We have gained new perspectives and knowledge from creating and telling stories and documenting experiences about important issues facing not just those in our immediate communities but also the larger African society. Our work has shone a spotlight on untold stories of people and their contributions to our society.
The Kenyan film industry still faces challenges such as lack of funding and distribution possibilities that make economic sense for the producers among others. Despite these obstacles, development of audiovisual and cinema and television in Africa is gaining ground.
Keeping abreast of and participating in conversations taking place within Africa and elsewhere through participating in film festivals, conferences and other forums has created opportunities for CineArts Afrika to collaborate with like-minded people around the world.
Our vast experience in film production is propelling us to explore possibilities of expanding our horizons. CineArts Afrika’s understanding of the industry, its expertise in the creative and technical aptitude and the ability to lead and work on large projects has helped us stay the course. We have learnt a lot from the stories we have told. Each project challenges us to improve our storytelling skills. We work with professionals and a wide pool of experts. We have established a large network within Africa for collaborations.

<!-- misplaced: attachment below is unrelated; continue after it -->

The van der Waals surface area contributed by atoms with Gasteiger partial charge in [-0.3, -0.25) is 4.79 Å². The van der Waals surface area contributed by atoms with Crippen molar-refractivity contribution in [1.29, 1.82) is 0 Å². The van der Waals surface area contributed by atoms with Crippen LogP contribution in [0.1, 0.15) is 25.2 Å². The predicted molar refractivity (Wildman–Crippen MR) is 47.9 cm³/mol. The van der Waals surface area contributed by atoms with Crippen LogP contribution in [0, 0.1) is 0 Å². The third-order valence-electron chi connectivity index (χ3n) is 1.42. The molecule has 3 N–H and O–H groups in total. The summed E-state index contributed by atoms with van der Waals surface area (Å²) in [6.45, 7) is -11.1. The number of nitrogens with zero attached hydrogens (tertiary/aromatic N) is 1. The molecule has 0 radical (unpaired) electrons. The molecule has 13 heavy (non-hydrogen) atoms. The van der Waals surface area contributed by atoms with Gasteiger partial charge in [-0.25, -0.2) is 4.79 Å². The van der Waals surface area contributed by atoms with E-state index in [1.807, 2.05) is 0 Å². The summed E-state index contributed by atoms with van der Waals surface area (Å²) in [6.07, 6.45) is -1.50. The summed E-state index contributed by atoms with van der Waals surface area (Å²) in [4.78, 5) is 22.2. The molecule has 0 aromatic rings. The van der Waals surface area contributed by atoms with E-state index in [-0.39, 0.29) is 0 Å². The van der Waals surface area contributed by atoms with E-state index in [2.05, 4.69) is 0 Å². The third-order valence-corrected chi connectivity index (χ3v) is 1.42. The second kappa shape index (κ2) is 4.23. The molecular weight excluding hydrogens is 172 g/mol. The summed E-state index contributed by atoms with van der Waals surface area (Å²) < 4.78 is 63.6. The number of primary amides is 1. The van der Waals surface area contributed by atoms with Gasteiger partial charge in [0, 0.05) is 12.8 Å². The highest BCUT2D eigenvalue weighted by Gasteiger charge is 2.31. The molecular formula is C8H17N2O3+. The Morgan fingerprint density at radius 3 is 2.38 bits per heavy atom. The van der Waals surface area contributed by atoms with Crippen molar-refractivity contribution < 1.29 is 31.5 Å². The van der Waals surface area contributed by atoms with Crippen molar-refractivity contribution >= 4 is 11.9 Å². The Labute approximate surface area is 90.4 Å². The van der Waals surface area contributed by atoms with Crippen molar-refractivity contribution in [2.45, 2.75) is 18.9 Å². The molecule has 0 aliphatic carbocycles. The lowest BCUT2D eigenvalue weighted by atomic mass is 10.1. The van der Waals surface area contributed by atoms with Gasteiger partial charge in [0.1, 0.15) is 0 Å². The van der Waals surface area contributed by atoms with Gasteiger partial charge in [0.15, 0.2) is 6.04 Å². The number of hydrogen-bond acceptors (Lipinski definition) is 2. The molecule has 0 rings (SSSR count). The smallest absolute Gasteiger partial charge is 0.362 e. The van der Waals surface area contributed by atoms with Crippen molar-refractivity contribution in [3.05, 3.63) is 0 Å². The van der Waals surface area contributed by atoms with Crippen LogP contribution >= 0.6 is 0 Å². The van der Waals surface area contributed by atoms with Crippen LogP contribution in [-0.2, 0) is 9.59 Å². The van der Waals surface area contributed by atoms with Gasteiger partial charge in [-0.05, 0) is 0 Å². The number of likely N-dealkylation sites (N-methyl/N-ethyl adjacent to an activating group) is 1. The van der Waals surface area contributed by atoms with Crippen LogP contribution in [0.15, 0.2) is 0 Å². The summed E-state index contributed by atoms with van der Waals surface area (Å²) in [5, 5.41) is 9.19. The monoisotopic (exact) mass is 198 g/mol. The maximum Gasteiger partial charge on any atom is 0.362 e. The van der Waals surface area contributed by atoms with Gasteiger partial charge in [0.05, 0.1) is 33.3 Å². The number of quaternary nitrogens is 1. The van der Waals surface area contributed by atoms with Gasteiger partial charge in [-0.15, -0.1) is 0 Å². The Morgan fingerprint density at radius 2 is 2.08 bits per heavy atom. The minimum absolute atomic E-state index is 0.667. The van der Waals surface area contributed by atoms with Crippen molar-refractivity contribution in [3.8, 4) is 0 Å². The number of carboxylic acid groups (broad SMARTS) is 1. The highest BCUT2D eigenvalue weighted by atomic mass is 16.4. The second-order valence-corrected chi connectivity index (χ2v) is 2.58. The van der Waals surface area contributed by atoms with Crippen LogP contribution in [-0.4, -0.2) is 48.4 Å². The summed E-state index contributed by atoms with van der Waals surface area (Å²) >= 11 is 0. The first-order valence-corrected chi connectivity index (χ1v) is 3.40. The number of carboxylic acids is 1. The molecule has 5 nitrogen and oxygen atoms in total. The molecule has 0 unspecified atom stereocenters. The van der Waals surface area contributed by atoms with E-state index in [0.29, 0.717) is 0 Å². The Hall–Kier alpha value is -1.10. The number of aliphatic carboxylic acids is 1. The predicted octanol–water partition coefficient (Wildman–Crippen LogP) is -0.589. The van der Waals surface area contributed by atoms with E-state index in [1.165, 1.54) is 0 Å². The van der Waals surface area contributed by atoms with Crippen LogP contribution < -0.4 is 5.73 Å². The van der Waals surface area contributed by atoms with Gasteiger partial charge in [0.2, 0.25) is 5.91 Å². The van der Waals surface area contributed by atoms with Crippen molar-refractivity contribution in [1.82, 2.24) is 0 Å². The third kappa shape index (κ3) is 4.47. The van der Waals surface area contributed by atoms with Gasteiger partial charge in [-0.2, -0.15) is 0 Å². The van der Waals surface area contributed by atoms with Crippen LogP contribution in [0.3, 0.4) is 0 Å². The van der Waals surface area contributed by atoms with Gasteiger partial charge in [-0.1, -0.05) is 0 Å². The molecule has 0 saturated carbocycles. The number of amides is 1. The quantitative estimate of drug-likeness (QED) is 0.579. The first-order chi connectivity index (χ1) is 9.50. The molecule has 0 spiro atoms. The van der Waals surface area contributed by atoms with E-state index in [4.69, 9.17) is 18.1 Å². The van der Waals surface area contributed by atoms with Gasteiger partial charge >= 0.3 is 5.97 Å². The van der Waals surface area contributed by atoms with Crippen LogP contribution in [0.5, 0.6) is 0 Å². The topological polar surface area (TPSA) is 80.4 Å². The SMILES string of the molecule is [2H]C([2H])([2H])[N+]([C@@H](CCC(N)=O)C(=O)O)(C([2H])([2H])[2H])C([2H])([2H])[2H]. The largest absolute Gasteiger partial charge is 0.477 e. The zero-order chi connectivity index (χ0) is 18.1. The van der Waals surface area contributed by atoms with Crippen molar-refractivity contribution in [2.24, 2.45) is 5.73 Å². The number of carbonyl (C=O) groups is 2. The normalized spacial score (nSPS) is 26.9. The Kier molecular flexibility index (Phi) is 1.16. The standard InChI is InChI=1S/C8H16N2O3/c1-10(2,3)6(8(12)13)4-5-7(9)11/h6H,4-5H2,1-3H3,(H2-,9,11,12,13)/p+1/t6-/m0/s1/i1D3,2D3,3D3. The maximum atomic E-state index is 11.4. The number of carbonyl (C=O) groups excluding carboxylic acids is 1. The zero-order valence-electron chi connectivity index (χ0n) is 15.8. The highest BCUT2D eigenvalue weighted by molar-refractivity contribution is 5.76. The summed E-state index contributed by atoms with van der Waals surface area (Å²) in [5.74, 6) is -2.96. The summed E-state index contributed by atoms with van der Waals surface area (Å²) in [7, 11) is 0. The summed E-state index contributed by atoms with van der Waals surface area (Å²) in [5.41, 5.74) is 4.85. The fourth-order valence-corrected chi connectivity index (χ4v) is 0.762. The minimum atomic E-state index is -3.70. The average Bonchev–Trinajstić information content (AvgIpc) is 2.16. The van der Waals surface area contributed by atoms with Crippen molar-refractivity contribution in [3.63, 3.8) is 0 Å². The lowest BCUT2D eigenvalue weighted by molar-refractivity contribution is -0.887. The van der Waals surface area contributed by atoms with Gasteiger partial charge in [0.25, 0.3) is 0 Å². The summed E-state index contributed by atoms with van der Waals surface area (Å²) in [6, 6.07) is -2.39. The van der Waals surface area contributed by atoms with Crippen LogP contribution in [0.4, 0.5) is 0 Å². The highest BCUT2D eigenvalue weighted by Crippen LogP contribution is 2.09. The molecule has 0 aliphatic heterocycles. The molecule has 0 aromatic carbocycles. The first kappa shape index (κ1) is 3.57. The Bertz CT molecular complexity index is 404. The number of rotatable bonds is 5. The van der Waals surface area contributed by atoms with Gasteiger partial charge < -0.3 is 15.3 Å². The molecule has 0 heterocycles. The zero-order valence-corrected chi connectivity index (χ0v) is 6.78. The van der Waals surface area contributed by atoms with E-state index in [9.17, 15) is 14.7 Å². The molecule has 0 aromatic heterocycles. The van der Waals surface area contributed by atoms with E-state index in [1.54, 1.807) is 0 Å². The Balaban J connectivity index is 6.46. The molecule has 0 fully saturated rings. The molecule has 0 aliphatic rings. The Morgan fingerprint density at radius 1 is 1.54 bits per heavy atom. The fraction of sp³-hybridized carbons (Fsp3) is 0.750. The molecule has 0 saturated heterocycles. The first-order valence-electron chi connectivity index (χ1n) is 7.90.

CineArts Afrika’s focus remains unchanged. As we continue to produce interesting, entertaining and educational content in Kenya and Eastern Africa on a variety of well-researched topics, and reaching a widespread audience, we intend to expand our scope, incorporating a continental perspective.
We have worked closely with filmmakers from across Africa. The clarion call from every corner of our continent is that we need to tell our own stories, in our own words and perspectives. CineArts Afrika is making its contribution in reclaiming our space and our narrative. We continue to contribute to the movement of African audiovisual and cinema storytellers that celebrate Africa and being African.